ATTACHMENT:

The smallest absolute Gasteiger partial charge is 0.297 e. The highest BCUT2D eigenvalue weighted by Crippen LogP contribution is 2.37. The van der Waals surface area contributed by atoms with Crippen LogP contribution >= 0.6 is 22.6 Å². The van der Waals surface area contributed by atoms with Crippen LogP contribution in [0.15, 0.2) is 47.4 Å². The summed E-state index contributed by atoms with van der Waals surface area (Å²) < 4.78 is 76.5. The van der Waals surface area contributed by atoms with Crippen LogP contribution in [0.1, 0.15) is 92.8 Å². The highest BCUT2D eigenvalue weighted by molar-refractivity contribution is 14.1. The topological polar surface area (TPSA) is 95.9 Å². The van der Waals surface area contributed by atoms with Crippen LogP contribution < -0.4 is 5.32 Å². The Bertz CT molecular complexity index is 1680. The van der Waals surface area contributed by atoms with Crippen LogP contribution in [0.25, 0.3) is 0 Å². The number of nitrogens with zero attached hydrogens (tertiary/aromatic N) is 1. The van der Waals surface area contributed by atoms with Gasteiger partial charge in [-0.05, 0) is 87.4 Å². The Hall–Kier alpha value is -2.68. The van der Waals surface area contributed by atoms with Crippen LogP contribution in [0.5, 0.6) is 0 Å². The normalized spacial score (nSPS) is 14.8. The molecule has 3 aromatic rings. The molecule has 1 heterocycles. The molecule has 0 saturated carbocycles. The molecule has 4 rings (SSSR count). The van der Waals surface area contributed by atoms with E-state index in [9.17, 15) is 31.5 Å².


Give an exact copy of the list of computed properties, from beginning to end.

The smallest absolute Gasteiger partial charge is 0.297 e. The highest BCUT2D eigenvalue weighted by Crippen LogP contribution is 2.37. The van der Waals surface area contributed by atoms with Crippen LogP contribution >= 0.6 is 22.6 Å². The van der Waals surface area contributed by atoms with Crippen LogP contribution in [0.15, 0.2) is 47.4 Å². The summed E-state index contributed by atoms with van der Waals surface area (Å²) < 4.78 is 76.5. The van der Waals surface area contributed by atoms with Crippen LogP contribution in [0.1, 0.15) is 92.8 Å². The highest BCUT2D eigenvalue weighted by molar-refractivity contribution is 14.1. The topological polar surface area (TPSA) is 95.9 Å². The van der Waals surface area contributed by atoms with Crippen LogP contribution < -0.4 is 5.32 Å². The Bertz CT molecular complexity index is 1680. The van der Waals surface area contributed by atoms with Crippen LogP contribution in [0.25, 0.3) is 0 Å². The number of nitrogens with zero attached hydrogens (tertiary/aromatic N) is 1. The van der Waals surface area contributed by atoms with Gasteiger partial charge in [-0.05, 0) is 87.4 Å². The Hall–Kier alpha value is -2.68. The van der Waals surface area contributed by atoms with Crippen LogP contribution in [0.5, 0.6) is 0 Å². The normalized spacial score (nSPS) is 14.8. The molecule has 3 aromatic rings. The molecule has 1 heterocycles. The molecule has 0 saturated carbocycles. The molecule has 4 rings (SSSR count). The van der Waals surface area contributed by atoms with E-state index in [9.17, 15) is 31.5 Å².